Walking the talk: Co-creating a Learning Exchange in times of polarization
Adrian Wagner, CMMI Fellow 2018
Adrian Wagner is part of the Institute for Global Integral Competence, has studied Public Policy at the Humboldt-Viadrina School of Governance in Berlin and has trained as a mediator at the Humboldt Law faculty. Adrian was one of our two CMMI Fellows who presented at the recent Learning Exchange. He reflects on his experience at the Learning Exchange, interweaving his reflections with the topic of his talk on “Collective Trauma Integration in the Light of the current US Crisis: Establishing Global Action Networks of Meaning-Making”.
The topic of the CMMI Fellows’ session at the Learning Exchange in 2018 could not have been better chosen—“Overcoming Polarization in Communities and Societies”—especially given what else was happening at the same time. It was my first visit to the USA and while I was there I had the chance to witness the unfolding of the run-up to the midterm elections. It was fascinating and scary at the same time to see the mismanagement of meaning and the coordination of polarization taking place on multiple levels. At the same time, other sobering highlights included the attempted postal bombings, the Synagogue shooting and the open nationalist language of the President.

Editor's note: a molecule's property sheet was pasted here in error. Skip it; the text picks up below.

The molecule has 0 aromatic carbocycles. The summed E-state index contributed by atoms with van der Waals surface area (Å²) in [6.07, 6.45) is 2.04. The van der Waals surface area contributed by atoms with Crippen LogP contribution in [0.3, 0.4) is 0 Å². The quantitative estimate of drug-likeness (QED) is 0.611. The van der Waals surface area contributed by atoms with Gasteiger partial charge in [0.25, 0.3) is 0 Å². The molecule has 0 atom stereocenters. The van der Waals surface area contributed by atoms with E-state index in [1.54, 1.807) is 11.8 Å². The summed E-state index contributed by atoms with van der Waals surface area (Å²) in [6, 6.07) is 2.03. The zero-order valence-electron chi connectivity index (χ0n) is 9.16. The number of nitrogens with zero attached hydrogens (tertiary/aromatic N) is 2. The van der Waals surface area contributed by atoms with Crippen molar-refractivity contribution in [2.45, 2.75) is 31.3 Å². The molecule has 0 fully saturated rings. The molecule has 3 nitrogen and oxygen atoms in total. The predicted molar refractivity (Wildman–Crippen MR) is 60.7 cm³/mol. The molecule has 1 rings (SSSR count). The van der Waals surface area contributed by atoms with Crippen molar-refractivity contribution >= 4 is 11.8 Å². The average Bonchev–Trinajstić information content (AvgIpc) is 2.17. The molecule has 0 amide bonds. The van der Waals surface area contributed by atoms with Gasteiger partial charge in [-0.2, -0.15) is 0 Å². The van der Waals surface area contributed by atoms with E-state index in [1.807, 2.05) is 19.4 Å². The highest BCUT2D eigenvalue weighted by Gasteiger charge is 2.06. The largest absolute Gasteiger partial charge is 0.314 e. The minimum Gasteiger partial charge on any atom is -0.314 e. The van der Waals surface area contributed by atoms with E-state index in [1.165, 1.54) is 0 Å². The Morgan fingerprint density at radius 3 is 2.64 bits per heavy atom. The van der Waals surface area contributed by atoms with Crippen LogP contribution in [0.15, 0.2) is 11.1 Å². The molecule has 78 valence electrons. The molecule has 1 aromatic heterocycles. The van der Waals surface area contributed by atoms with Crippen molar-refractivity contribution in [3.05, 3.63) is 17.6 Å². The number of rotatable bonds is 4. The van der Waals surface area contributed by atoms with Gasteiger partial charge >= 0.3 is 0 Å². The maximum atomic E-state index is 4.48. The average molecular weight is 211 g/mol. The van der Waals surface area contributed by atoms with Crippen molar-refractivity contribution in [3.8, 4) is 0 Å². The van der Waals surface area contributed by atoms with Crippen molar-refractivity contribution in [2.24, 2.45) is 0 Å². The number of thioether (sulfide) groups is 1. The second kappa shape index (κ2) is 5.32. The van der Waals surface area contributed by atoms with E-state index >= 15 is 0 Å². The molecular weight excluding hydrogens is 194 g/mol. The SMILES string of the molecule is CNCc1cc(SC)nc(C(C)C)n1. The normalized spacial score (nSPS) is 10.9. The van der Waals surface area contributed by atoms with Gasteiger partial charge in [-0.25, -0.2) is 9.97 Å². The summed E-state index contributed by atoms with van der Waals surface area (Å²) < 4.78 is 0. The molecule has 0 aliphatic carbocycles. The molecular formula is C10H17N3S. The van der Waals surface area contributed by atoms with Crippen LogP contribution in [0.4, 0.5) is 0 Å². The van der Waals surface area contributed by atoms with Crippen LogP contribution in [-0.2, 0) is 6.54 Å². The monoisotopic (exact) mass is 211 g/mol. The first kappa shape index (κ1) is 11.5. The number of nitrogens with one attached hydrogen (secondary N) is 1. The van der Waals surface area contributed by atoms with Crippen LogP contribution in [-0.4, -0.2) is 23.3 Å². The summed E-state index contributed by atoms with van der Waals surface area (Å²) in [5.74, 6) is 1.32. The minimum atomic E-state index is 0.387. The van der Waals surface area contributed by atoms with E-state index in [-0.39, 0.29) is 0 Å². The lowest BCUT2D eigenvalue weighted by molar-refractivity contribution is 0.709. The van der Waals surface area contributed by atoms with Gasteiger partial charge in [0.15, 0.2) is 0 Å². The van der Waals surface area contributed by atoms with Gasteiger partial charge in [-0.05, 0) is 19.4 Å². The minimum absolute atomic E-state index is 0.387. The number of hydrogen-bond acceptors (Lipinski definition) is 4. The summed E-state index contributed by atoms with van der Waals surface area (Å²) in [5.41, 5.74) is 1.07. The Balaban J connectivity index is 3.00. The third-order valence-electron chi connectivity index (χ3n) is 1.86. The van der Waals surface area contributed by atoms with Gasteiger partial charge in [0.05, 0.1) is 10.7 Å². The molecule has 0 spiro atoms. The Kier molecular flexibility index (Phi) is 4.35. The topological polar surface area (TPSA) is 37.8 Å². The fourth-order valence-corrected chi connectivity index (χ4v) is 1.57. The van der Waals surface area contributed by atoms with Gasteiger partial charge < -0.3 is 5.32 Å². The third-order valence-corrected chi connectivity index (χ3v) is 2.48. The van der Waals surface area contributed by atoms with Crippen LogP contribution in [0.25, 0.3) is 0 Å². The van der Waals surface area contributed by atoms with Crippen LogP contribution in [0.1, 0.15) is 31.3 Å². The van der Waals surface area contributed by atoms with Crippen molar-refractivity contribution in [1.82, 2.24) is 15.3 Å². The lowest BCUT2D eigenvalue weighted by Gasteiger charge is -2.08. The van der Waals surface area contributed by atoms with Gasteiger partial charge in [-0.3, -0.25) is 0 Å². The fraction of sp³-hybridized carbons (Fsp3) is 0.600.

Having explored mass and group traumatization in the light of the current US crises as part of my doctoral research and for my CMMI fellowship, it seemed present everywhere. The CMMI Learning Exchange was a very welcome contrast and I was very happy that it highlighted that even in times of crises there is hope and the possibility to co-create.
During my time as a scholar, I focused on Dr. Regine Scholz’s collective trauma research and found a very similar theoretical foundation to CMM. Scholz states in her work on culture and collective trauma that individuals, groups, and societies are units of a “continuous communicative creation process” (Scholz, 2011). Similarly, Pearce states that social worlds are “extending through time in unfinished processes, as multi-layered, fully reflexive, and having the ultimate shape of a self-referential paradox” (Pearce, 2002).